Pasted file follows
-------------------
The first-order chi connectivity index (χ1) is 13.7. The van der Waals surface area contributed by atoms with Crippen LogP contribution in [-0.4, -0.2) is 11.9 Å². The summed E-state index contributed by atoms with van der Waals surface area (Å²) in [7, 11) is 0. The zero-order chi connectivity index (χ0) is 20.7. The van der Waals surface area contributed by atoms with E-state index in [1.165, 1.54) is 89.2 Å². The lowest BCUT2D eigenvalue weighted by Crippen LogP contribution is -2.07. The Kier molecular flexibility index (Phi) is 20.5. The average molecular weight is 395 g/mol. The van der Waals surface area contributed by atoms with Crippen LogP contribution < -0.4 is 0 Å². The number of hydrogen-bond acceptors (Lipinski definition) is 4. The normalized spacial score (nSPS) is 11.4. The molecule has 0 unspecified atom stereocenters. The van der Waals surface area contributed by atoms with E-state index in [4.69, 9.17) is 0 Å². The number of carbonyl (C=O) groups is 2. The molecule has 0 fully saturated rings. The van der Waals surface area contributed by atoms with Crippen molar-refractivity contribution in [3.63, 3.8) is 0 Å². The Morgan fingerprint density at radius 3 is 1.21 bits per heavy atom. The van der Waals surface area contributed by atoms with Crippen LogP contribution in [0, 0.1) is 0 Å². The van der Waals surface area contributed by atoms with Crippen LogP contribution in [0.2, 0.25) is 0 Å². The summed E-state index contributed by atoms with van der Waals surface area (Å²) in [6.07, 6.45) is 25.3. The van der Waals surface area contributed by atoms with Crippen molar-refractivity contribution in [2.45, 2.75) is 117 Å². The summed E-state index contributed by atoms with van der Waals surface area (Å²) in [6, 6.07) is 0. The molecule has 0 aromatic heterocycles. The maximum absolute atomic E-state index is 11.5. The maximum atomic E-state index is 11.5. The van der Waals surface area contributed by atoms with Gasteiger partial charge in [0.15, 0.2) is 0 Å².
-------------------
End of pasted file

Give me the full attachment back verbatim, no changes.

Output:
The first-order chi connectivity index (χ1) is 13.7. The van der Waals surface area contributed by atoms with Crippen LogP contribution in [-0.4, -0.2) is 11.9 Å². The summed E-state index contributed by atoms with van der Waals surface area (Å²) in [7, 11) is 0. The zero-order chi connectivity index (χ0) is 20.7. The van der Waals surface area contributed by atoms with E-state index in [1.165, 1.54) is 89.2 Å². The lowest BCUT2D eigenvalue weighted by Crippen LogP contribution is -2.07. The Kier molecular flexibility index (Phi) is 20.5. The average molecular weight is 395 g/mol. The van der Waals surface area contributed by atoms with Crippen LogP contribution < -0.4 is 0 Å². The number of hydrogen-bond acceptors (Lipinski definition) is 4. The normalized spacial score (nSPS) is 11.4. The molecule has 0 unspecified atom stereocenters. The van der Waals surface area contributed by atoms with E-state index in [4.69, 9.17) is 0 Å². The number of carbonyl (C=O) groups is 2. The molecule has 0 fully saturated rings. The van der Waals surface area contributed by atoms with Crippen molar-refractivity contribution in [3.63, 3.8) is 0 Å². The Morgan fingerprint density at radius 3 is 1.21 bits per heavy atom. The van der Waals surface area contributed by atoms with Crippen LogP contribution in [0, 0.1) is 0 Å². The van der Waals surface area contributed by atoms with Crippen LogP contribution in [0.2, 0.25) is 0 Å². The summed E-state index contributed by atoms with van der Waals surface area (Å²) in [6.07, 6.45) is 25.3. The van der Waals surface area contributed by atoms with Crippen molar-refractivity contribution in [2.45, 2.75) is 117 Å². The summed E-state index contributed by atoms with van der Waals surface area (Å²) in [6, 6.07) is 0. The molecule has 0 aromatic heterocycles. The maximum absolute atomic E-state index is 11.5. The maximum atomic E-state index is 11.5. The van der Waals surface area contributed by atoms with Gasteiger partial charge in [0.15, 0.2) is 0 Å².